Monday, January 26, 2015

My Thai Table

I consider myself an experienced chef of the Southeastern Asian cuisine now that I have completed Thailand, my fifth country from this region. Thailand is the only nation in Southeast Asia to have not been colonized, and their current monarch is the longest reigning surviving monarch in the world. Bhumibol Adulyadej became king in 1946, and at 87 years old, he is still in power. The Thai people love their king, or at least they say they do. Criticizing the king results in incarceration. I guess freedom of speech is not widely practiced in the "land of freedom". This Thursday a group from my church will be traveling to Thailand to spread the love of Jesus to a country that is so very lost. Almost 95% of the people are Buddhist and practically all of the remaining 5% are Muslim. Thailand could definitely use your prayers. I pray that the truth of Jesus could take hold of these beautiful people and that they may grow to know and love Him.

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Recently, Thai food has gained a lot of popularity here in the United States. Thai restaurants are popping up as fast as Japanese, Chinese, Vietnamese, Italian, Indian, and Mexican it seems like. (The US has yet to discover that there are hundreds of more cuisines out there to uncover.) The cuisine of Thailand is a mixture of five tastes: spicy, sweet, sour, bitter, and salty. Every meal is a balance of all five. Most meals include a soup, salad, curry, sauce, and fried dish with no tastes repeated. I tried to recreate this for my Thai table, and I think I did the best I could. Everything is rounded out with a nice healthy serving of Jasmine rice. It helps to cleanse the pallet and cut the heat. Thai food is complex and beautiful.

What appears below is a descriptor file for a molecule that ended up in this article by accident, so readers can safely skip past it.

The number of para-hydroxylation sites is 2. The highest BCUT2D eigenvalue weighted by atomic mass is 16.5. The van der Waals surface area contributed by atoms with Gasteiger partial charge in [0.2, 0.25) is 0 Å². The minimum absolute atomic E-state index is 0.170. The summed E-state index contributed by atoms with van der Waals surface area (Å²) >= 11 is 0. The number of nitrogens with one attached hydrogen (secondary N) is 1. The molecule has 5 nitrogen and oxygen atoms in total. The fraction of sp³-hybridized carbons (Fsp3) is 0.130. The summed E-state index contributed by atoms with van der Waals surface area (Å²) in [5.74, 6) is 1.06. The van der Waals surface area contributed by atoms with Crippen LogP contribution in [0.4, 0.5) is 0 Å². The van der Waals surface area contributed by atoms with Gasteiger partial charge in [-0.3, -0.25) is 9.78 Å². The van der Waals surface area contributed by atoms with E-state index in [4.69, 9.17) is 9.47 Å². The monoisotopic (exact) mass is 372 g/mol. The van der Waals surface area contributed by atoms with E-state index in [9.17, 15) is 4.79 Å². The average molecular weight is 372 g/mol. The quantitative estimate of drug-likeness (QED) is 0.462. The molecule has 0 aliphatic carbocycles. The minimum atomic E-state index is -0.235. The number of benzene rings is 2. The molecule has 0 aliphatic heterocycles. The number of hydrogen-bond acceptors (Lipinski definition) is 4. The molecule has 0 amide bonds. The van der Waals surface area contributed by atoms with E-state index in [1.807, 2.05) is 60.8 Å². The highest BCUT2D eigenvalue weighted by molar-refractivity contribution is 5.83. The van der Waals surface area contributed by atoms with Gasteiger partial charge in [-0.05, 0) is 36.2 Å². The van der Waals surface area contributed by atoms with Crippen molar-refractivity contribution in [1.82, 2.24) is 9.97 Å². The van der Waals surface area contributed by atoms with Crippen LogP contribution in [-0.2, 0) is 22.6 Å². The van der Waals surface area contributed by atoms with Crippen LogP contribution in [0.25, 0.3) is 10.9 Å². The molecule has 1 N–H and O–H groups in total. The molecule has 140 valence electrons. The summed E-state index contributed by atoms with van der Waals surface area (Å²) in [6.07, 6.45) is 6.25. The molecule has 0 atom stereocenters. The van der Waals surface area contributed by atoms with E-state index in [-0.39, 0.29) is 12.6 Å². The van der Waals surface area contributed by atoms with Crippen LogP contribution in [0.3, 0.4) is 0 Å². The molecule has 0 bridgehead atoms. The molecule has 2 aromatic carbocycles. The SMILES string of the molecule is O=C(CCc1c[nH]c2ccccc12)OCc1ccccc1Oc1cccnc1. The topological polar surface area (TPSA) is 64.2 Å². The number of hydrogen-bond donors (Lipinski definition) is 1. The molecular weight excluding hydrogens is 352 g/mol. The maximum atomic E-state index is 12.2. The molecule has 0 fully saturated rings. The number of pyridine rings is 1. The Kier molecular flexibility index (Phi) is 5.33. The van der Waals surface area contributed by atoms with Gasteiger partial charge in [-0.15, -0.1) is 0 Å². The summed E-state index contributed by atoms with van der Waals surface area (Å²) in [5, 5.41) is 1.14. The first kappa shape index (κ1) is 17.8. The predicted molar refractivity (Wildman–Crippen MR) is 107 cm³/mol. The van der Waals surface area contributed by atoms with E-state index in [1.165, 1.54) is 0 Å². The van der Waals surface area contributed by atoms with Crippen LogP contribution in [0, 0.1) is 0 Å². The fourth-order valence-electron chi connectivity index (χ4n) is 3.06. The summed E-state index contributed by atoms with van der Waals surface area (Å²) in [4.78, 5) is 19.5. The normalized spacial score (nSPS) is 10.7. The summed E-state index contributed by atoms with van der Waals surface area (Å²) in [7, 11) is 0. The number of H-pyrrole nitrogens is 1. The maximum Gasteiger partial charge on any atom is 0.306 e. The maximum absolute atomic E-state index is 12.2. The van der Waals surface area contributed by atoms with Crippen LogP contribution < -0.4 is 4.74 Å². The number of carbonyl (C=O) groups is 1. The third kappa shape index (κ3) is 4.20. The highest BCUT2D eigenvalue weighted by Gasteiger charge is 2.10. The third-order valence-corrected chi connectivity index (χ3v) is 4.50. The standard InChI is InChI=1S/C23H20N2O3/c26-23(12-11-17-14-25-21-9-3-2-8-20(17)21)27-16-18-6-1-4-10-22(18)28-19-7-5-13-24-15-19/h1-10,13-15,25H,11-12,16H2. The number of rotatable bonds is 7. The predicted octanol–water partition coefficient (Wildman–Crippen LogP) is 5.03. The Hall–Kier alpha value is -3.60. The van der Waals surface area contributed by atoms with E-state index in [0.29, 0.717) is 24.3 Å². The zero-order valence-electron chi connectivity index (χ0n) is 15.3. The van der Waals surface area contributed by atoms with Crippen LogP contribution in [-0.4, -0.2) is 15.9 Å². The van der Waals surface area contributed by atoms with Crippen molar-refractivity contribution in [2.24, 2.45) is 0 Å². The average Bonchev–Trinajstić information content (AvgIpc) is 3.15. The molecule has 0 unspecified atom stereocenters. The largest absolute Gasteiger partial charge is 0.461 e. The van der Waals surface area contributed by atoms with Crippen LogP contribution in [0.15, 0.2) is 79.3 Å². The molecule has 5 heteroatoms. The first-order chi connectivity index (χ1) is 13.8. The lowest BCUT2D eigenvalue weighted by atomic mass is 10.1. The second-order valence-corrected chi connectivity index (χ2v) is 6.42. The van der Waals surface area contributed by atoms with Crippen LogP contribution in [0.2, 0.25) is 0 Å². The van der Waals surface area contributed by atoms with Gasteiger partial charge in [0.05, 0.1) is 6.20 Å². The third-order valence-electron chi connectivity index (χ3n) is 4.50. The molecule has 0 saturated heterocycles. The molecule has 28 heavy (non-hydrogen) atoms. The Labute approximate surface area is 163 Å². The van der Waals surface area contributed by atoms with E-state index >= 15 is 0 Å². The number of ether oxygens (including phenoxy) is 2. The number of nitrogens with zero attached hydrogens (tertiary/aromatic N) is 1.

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My first dish is a light bamboo salad from the Northeast. Unlike in the West, there is no soup and salad course in Thailand. All the food is served at once with rice being the center. I found this salad to go well with the rest of the meal. It was slightly salty and a little sour from the canned bamboo, a perfect balance to my spicy nam prik and creamy soup.

Sup No Mai
1 cup thinly sliced bamboo shoots (from a can)
2 green onions, sliced
1 tsp fish sauce
1 tbsp lime juice
2 tbsp toasted rice
½ tsp ground chili pepper powder

Bring a small pot of water to a boil and cook the bamboo for a couple of minutes. Drain and allow the bamboo to cool. Toss all the ingredients together to serve.

 
 
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Tom kha gai is the quintessential Thai soup. If you know anything about Thai food, you know this coconut soup and pad thai (which turns out to be a street food, not something found on the table at your average Thai home). Chicken is the traditional filler, but it can also be supplemented or replaced with mushrooms. The name would change if the chicken is taken out, though, as 'gai' is the Thai word for chicken. This soup is both spicy and sour. I loved the creamy texture and the delicious and complex taste.